Rwanda National Police (RNP) and the Immigration department have intercepted twelve Burundian nationals who were being trafficked to Asian countries through Rwanda.
The victims, that included 11 females, were intercepted at Kanyaru border post on January 10, Police said.
Three suspected traffickers who were accompanying them, a Burundian and two Kenyan nationals, who include a woman, were also arrested.
Speaking to the media, yesterday at Police Headquarters in Kacyiru, one of the victims, a 22-year old, said she was approached by one of the Kenyan suspects who made her believe that she was to get her a well paying job in Oman.
“I didn’t know that there were other people recruited, but at Akanyaru, I met other Burundians at the border who were also headed in the same direction,” the senior-five student, said.
“Honestly speaking, I didn’t know anything about human trafficking until we were stopped at the border. Rwandan officials told us how it was carried out and the consequences, and it is exactly how I was recruited by the person I met for the very first time. He cautioned me against telling anyone or else the deal would flop,” she added.
Most of the victims said they had never met their alleged recruiters as it was largely carried out on phone after they were connected by another person, whom they had also met for the very first time in Bujumbura
Deputy RNP spokesperson, Chief Supt. Lynder Nkuranga, said that the victims raised suspicion at the border as they were “not sure” where they were headed.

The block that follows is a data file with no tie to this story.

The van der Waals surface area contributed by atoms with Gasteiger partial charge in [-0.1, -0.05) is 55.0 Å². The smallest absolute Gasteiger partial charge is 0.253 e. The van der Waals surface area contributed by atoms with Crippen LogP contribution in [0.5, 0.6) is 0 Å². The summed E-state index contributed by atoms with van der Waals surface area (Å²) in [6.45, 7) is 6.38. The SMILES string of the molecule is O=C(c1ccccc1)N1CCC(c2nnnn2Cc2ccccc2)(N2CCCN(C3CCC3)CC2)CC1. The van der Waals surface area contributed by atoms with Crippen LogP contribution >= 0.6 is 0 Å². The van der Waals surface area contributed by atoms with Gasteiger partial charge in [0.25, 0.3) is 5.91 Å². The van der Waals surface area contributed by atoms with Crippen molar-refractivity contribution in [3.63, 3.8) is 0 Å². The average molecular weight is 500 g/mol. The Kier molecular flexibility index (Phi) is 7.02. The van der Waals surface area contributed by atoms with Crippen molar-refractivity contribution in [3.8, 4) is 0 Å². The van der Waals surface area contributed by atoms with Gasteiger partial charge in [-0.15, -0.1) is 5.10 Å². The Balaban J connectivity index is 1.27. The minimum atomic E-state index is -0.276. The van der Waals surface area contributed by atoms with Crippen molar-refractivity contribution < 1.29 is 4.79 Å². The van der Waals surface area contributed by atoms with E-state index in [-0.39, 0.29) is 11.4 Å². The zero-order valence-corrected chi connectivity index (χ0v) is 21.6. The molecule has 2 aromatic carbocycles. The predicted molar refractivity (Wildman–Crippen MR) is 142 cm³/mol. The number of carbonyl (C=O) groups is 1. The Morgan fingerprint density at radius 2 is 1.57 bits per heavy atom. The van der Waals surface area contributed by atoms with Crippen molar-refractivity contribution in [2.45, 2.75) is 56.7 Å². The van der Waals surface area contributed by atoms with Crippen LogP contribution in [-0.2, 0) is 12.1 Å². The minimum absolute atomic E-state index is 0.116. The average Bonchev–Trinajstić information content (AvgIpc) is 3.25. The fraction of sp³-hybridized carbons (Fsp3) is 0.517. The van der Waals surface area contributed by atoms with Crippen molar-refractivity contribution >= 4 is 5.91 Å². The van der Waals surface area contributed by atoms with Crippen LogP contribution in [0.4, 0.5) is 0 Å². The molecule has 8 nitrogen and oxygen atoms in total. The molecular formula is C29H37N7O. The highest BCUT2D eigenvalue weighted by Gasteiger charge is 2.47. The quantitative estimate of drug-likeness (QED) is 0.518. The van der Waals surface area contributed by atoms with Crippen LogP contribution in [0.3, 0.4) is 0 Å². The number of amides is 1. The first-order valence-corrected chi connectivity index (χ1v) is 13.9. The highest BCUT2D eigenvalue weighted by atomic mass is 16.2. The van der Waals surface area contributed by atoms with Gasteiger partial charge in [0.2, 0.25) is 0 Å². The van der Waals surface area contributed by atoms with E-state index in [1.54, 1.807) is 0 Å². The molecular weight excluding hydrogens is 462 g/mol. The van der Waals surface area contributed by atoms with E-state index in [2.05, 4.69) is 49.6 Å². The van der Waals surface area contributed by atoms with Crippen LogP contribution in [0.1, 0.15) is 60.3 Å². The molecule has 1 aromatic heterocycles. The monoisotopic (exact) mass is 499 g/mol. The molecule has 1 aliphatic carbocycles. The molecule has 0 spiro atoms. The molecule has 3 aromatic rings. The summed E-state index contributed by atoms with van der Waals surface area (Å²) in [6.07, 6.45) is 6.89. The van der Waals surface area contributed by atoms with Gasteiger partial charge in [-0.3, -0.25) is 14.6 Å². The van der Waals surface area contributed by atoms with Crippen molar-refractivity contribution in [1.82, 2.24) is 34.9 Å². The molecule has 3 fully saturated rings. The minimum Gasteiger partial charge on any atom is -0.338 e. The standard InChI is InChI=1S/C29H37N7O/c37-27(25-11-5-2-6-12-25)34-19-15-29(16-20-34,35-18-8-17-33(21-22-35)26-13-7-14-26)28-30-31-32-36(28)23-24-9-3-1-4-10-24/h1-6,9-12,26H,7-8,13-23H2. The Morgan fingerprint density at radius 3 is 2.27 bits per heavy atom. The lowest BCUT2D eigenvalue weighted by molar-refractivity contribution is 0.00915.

“This prompted security personnel at the border to intervene, tracked and arrested three members of the trafficking ring. One of the suspects was escorting the victims from Bujumbura while the two Kenyans were waiting for them on the Rwandan side,” Nkuranga said.
The victims were apparently headed to different countries with some of them being told that they were destined for Saudi Arabia, and others for Qatar.
“Human trafficking, be it one case or several, is intolerable and a redline. The consequences for traffickers are the same for both Rwandans and foreign nationals who try to recruit Rwandans or use Rwanda as a destination or transit route,” she warned.
In July last year, police also intercepted three Burundian women who were being trafficked to Saudi Arabia.
Later in September, 28 Rwandans were also rescued from Burundi as they were being allegedly trafficked to Australia.
At least 30 Rwandan victims of human trafficking were rescued, either located in countries where they were trafficked or intercepted before crossing the Rwandan borders, over the last two years. Twenty-three of the victims were girls.
Human trafficking, under the Rwandan law, is punishable with an imprisonment of between seven and ten years and a fine of up to Rwf10 million as stipulated under articles 251 to 253 of the penal code.
However, when the crime of human trafficking is committed internationally, the jail term ranges between 10 and 15 years, and a fine of between Rwf10 million and Rwf15 million.